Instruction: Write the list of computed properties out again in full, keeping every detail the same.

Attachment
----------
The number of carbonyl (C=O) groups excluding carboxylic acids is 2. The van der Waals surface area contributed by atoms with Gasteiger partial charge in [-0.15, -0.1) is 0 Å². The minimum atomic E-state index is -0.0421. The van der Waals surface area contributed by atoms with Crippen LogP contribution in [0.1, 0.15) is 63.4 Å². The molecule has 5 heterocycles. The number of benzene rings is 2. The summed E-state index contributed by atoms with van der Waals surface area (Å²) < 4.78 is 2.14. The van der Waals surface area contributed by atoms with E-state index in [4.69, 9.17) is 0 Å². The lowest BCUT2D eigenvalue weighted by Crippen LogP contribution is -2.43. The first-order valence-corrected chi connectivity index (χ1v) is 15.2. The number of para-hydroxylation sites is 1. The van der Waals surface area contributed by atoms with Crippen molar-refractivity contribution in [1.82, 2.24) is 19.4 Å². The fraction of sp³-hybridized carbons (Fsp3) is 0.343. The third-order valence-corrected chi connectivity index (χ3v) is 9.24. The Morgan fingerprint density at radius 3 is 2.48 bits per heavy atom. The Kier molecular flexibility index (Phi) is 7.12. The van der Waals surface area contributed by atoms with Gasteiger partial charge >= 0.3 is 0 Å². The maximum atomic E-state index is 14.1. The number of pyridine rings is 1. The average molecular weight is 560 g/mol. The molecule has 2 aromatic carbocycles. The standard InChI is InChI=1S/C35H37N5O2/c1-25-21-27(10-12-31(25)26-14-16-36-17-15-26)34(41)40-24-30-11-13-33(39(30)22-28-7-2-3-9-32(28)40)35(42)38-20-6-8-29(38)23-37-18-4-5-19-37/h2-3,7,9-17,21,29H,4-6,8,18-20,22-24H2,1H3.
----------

The number of carbonyl (C=O) groups excluding carboxylic acids is 2. The van der Waals surface area contributed by atoms with Gasteiger partial charge in [-0.15, -0.1) is 0 Å². The minimum atomic E-state index is -0.0421. The van der Waals surface area contributed by atoms with Crippen LogP contribution in [0.1, 0.15) is 63.4 Å². The molecule has 5 heterocycles. The number of benzene rings is 2. The summed E-state index contributed by atoms with van der Waals surface area (Å²) < 4.78 is 2.14. The van der Waals surface area contributed by atoms with E-state index in [4.69, 9.17) is 0 Å². The lowest BCUT2D eigenvalue weighted by Crippen LogP contribution is -2.43. The first-order valence-corrected chi connectivity index (χ1v) is 15.2. The number of para-hydroxylation sites is 1. The van der Waals surface area contributed by atoms with Crippen molar-refractivity contribution in [1.82, 2.24) is 19.4 Å². The fraction of sp³-hybridized carbons (Fsp3) is 0.343. The third-order valence-corrected chi connectivity index (χ3v) is 9.24. The Morgan fingerprint density at radius 3 is 2.48 bits per heavy atom. The Kier molecular flexibility index (Phi) is 7.12. The van der Waals surface area contributed by atoms with Gasteiger partial charge >= 0.3 is 0 Å². The maximum atomic E-state index is 14.1. The number of pyridine rings is 1. The average molecular weight is 560 g/mol. The molecule has 2 aromatic carbocycles. The standard InChI is InChI=1S/C35H37N5O2/c1-25-21-27(10-12-31(25)26-14-16-36-17-15-26)34(41)40-24-30-11-13-33(39(30)22-28-7-2-3-9-32(28)40)35(42)38-20-6-8-29(38)23-37-18-4-5-19-37/h2-3,7,9-17,21,29H,4-6,8,18-20,22-24H2,1H3.